The Fallen: A True Story of American POWs and Japanese Wartime Atrocities

( 4 )

Overview

unspeakable crimes.
undeniable proof.
unattainable justice.

"A gripping account of one of the darkest secrets of World War II: the systematic torture and vivisection of American pilots by Japanese scientists for biological warfare research. Almost sixty years after the fact, revisionists continue to deny these horrors, but The Fallen provides indisputable evidence that Japan had indeed subjected American POWs ...

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Overview

unspeakable crimes.
undeniable proof.
unattainable justice.

"A gripping account of one of the darkest secrets of World War II: the systematic torture and vivisection of American pilots by Japanese scientists for biological warfare research. Almost sixty years after the fact, revisionists continue to deny these horrors, but The Fallen provides indisputable evidence that Japan had indeed subjected American POWs to live medical experiments–such as mutilating their organs, draining their blood, and pumping seawater into their veins. The postwar decision by the U.S. government to protect Japan’s Josef Mengele—like criminals is almost as shocking as the atrocities themselves."
–Iris Chang, the New York Times bestselling author of The Rape of Nanking and The Chinese in America

"A riveting and horrifying tale. Landas’s meticulous and imaginative detective work reconstructs a long-buried investigation that implicates not just a few rogue soldiers but Japanese scientists, professors, and politicians, abetted by an American cover-up at the highest levels. An important book that fills a gap in the story of World War II. The best part of the story is the courage of a lone American flier, loyal to his comrades even in the face of torture, whose ordeal unfolds with vivid immediacy."
–Philip Gerard, author of Secret Soldiers

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Editorial Reviews

From the Publisher
Freelance writer and reporter Landas takes a look at the horrific deaths of dozens of American POWs during the last few months of World War II.  Beyond the more widely reported horrors of the Bataan Death March, 39 of these men were beheaded by the Japanese in retaliation for American bombings and the surrender by the emperor.  Eight more were used in medical experiments: dissected while still alive or subjected to the pumping of seawater into their veins.  Landas follows the lengthy investigation into these grisly deaths and the subsequent war crimes trials.  Finally, he shows that most of those found guilty of the atrocities were set free for political reasons as the Cold War heated up and the United States needed a friendly Japanese government.  A timely effort, this well-written book is highly recommended for both public and academic libraries. – Charles M. Minyard (ret.), U.S. Army, Blountstown, FL (Library Journal, July 2004)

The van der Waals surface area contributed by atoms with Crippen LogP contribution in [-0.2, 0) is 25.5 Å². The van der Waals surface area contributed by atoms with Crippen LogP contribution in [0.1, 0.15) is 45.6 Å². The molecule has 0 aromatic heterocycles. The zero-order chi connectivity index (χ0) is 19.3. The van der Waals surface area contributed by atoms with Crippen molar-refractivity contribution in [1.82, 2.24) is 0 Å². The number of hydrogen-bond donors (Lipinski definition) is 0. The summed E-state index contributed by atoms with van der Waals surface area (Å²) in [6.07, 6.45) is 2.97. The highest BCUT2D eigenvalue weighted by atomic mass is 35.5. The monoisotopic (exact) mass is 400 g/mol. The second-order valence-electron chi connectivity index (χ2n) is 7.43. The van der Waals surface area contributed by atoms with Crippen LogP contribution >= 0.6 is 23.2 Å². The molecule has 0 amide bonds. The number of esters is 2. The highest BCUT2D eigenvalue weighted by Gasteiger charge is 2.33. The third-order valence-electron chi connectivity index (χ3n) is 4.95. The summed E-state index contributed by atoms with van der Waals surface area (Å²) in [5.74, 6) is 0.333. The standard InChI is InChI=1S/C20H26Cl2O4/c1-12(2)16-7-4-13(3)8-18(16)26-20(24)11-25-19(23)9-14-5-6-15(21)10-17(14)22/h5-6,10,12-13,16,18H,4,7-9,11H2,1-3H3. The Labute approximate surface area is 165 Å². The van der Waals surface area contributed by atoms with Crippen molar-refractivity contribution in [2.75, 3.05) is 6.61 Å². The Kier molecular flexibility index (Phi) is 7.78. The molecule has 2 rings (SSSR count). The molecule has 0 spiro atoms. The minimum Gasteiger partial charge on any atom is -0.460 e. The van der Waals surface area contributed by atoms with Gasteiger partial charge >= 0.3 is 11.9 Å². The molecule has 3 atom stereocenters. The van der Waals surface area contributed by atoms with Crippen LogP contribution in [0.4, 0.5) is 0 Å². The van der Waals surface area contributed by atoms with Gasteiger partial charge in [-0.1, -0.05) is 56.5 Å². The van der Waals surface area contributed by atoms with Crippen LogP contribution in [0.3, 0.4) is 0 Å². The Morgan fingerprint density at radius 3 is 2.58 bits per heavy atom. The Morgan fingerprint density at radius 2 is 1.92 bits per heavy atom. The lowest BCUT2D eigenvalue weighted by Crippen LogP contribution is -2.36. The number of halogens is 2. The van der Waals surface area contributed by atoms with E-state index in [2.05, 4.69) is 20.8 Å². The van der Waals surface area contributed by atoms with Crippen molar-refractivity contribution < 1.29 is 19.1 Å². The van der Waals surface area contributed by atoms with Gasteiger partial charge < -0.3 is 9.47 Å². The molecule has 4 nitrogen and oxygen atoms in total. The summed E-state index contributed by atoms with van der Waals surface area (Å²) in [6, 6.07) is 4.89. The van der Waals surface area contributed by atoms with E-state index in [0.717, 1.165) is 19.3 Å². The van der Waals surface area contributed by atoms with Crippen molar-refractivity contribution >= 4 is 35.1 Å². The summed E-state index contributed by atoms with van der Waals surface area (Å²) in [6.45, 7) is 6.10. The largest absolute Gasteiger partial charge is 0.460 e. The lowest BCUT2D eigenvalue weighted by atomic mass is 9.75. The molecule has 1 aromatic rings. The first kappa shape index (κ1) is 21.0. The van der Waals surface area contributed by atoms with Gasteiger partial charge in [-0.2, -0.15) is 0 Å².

Library Journal
Freelance writer and reporter Landas takes a look at the horrific deaths of dozens of American POWs during the last few months of World War II. Beyond the more widely reported horrors of the Bataan Death March, 39 of these men were beheaded by the Japanese in retaliation for American bombings and the surrender by the emperor. Eight more were used in medical experiments: dissected while still alive or subjected to the pumping of seawater into their veins. Landas follows the lengthy investigation into these grisly deaths and the subsequent war crimes trials. Finally, he shows that most of those found guilty of the atrocities were set free for political reasons as the Cold War heated up and the United States needed a friendly Japanese government. A timely effort, this well-written book is highly recommended for both public and academic libraries.-Charles M. Minyard (ret.), U.S. Army, Blountstown, FL Copyright 2004 Reed Business Information.